If you have ever been to a concert, seen a live show, given change to a busker, or sat and enjoyed a cup of coffee while listening to a solo acoustic act, chances are you’ve seen a guitarist twiddle with some weird gadgets at their feet, or bend over during a show to twist a knob or two. If you’ve ever wondered how guitar players create their sonic signatures (or “tone”); it’s with the help of these little boxes, known as guitar pedals, or stomp boxes, that electric guitar players can create new worlds of sonic exploration, soaring distortion soaked leads, crunchy driving rhythms, ambient modulated room filling textures, and everything in between. Here are the Top 10 most influential guitar pedals, how they work, and who used them.
- The Heil Talk Box
For fans of classic rock and funk, the talk box is almost synonymous with the name Peter Frampton. He was the first big user, which rocketed the talk box from obscure musical gadgetry to super stardom. The idea behind the talk box has been around since 1939, where it was used a gimmick for lap steel guitar players to create a “singing guitar effect”. However, it wasn’t until The Kustom Electronics Talk Box (better known as “The Bag”), came along in 1969, that we began to see the talk box more widely used in rock and funk. All through the 70’s, throughout almost every popular genre, the talk box’s instantly recognizable metallic gargle can be heard on many seminal albums from Jeff Beck’s Blow by Blow (1975), to Stevie Wonder’s Music of My Mind (1972). The very first modern “high powered” talkbox that musicians still use today was created by Bob Heil and Joe Walsh for his Barnstormer tour, along with his guitar tech. It employed the same principles as The Bag, but was adapted for high level rock shows. That version of the talk box was and still is the most widely used version of the effect, even though simpler, more modern appropriations are available.
Examples of talkbox use in songs:
- Peter Frampton – Do You Feel Like We Do? (Frampton Comes Alive: 1976)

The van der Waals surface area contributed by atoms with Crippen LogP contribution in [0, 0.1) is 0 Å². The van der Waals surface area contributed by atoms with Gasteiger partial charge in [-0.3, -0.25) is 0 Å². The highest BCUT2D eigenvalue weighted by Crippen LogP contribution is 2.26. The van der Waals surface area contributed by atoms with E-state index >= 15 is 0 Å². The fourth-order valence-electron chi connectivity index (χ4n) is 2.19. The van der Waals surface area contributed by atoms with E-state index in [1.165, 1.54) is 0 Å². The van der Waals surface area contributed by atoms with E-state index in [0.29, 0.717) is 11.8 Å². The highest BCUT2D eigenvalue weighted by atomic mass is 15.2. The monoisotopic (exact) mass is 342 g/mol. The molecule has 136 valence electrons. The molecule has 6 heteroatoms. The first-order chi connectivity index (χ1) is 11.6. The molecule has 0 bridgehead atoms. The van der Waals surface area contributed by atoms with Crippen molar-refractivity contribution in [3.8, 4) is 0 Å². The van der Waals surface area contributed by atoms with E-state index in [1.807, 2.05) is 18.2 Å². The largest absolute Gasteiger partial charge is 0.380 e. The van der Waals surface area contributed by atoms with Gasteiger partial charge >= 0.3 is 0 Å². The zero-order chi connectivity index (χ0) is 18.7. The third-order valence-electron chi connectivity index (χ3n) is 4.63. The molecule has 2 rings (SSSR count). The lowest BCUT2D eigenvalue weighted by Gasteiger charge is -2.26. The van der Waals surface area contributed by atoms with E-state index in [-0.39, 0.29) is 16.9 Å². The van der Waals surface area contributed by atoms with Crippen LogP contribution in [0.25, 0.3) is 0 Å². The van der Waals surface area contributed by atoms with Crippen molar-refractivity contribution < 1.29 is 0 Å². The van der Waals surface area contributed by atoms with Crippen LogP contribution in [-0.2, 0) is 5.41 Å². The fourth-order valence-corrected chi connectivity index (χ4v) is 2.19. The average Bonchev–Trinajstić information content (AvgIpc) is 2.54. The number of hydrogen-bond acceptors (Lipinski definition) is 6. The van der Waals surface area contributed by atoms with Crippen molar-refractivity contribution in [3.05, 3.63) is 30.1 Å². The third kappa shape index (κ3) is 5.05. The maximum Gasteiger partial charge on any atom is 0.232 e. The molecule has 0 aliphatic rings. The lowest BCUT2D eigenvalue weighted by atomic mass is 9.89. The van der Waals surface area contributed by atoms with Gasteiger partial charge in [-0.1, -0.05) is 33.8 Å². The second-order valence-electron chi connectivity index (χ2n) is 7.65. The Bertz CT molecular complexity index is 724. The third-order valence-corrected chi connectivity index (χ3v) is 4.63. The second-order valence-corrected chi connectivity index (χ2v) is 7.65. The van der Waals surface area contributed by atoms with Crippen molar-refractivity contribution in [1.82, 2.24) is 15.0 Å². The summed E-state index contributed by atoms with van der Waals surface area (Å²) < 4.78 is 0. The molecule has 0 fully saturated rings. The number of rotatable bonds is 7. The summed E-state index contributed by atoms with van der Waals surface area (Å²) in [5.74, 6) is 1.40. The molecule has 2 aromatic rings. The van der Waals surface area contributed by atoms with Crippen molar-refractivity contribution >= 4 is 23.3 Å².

- Joe Walsh – Rocky Mountain Way (The Smoker Your Drink, The Player You Get: 1973)
- Pink Floyd – Pigs (Three Different Ones) (Animals: 1977)
- Univox (Shin-Ei) Uni-Vibe
Listen to the heartbeat, the clanking of money, the proletariat British voices speaking about insanity, and the screams of Clare Tory amalgamate into a climax, as it drops you into the arms of a warm, rich swirl. Listen to the pounding feedback and seething, pulsating fuzz as it rips your body apart through the hands of a machine gun wielding master of the Stratocaster. Hear the crooning and creaking of the bridge of sighs as it buckles under the weight of the thick, syrupy throb. These most majestic and unique sounds were created by the venerable Univox (Shin-Ei) Uni-Vibe. It’s original intent was to replicate the swirling, three dimensional sounds of a Leslie speaker. Although it wasn’t very good at it, it became a unique effect in its own right. Employing a lamp and photocell circuit, it creates a pulsing or throbbing effect, closer to a phaser then a Leslie, but far more thick and deeper sounding. The Uni-Vibe was most prominently used by Jimi Hendrix and David Gilmour, but many others have used it as well, such as Robin Trower, Trey Anastasio, and many others. Since the original Shin-Ei unit was discontinued, many modern re-designs and clones have flooded the market, with the ones that feature an actual lamp and photocell circuit being the most desirable among Vibe fanatics. These are much more stable and portable than their vintage counterparts, but some guitarists still swear by an original. If you’ve got a hankering for some vintage Vibe, they can sometimes be found on eBay fetching prices ranging from $1200-2000 USD.
Notable Uni-Vibe Uses:
- Pink Floyd – Dark Side of the Moon: 1973
- Jimi Hendrix – Machine Gun (Band of Gypsys: 1970)
- Robin Trower – Bridge of Sighs (Bridge of Sighs: 1974)